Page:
In early 2000, we formed an informal club to facilitate creating healthier ranch ecosystems while lowering costs and increasing profits with a group of North Texas – Southern Oklahoma ranchers. A number of ranchers in the region have successfully transitioned from the traditional “maximum production paradigm” to the “low-cost, sustainable paradigm”. However, problems continue to arise for experienced people and anyone trying something new needs someone to discuss things with to prevent avoidable problems. In addition, traditional neighbors are often hostile towards those who try new things, so having sympathetic people with prior experience to talk to can make the difference between success and failure in a new venture.
We gather regularly on different ranches to learn from each other, identify areas where improvements could be made and develop a support group to anyone serious about operating in, or changing to, the low-cost, sustainable paradigm. At each ranch we learn about how the transition was made from traditional management, the successes achieved and the lessons learned along the way. We tour the ranch to view the general progress made and visit any areas where specific problems exist. After a brief tour of the ranch we had a think tank session to get diverse opinions from the membership on the best options to achieve the new owners goals. The usual agenda is to meet at 10 a.m. and tour the ranch till lunchtime. After a brown bag lunch we have a formal workshop where we break into groups of 4-6 to consider for the host owner’s enterprise: Strengths, Weaknesses, Opportunities and Problems or Threats and listing activities that should be Stopped, Started, Continued or Changed, all in relation to the goals stated by the owner/operator. These are all written down on a flip chart that is left with the owner/operator. A record is kept of this document.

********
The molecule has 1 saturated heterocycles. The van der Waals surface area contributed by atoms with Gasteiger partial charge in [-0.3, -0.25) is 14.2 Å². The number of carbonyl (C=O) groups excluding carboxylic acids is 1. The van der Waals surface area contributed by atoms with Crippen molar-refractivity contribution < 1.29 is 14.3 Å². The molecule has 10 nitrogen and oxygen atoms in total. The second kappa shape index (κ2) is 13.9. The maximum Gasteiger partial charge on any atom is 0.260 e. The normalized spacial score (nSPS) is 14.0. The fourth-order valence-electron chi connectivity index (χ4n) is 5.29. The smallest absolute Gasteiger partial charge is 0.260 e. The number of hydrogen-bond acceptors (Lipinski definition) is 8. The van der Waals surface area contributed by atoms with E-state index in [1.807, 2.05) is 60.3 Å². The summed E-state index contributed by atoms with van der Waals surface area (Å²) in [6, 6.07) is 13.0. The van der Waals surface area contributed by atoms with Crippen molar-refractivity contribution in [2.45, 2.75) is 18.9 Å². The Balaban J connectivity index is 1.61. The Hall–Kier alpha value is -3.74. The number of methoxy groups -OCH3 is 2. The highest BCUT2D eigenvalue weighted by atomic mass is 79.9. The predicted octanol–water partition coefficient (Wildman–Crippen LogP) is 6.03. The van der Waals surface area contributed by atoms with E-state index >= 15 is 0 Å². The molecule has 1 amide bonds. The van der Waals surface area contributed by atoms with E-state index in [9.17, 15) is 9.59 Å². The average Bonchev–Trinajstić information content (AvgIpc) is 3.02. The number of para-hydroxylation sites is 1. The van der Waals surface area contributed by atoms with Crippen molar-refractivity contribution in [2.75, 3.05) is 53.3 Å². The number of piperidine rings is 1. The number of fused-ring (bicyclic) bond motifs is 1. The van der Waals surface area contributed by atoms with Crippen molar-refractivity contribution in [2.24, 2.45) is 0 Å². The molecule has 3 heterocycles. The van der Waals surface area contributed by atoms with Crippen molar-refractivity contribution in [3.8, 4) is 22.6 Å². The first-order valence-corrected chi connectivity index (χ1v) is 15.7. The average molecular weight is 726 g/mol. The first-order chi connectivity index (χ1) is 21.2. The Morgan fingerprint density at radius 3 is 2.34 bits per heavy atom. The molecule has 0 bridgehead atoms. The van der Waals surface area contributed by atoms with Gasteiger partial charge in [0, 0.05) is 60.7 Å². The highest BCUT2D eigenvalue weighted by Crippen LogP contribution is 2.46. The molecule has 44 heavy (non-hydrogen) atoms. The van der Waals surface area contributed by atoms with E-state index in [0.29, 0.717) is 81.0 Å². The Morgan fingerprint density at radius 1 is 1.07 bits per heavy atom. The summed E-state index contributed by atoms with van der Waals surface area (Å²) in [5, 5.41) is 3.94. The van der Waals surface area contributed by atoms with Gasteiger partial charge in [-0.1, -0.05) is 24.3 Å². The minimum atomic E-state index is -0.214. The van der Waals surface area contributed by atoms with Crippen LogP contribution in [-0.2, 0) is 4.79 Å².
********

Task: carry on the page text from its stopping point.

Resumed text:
Example of Grazing Club SWOT analysis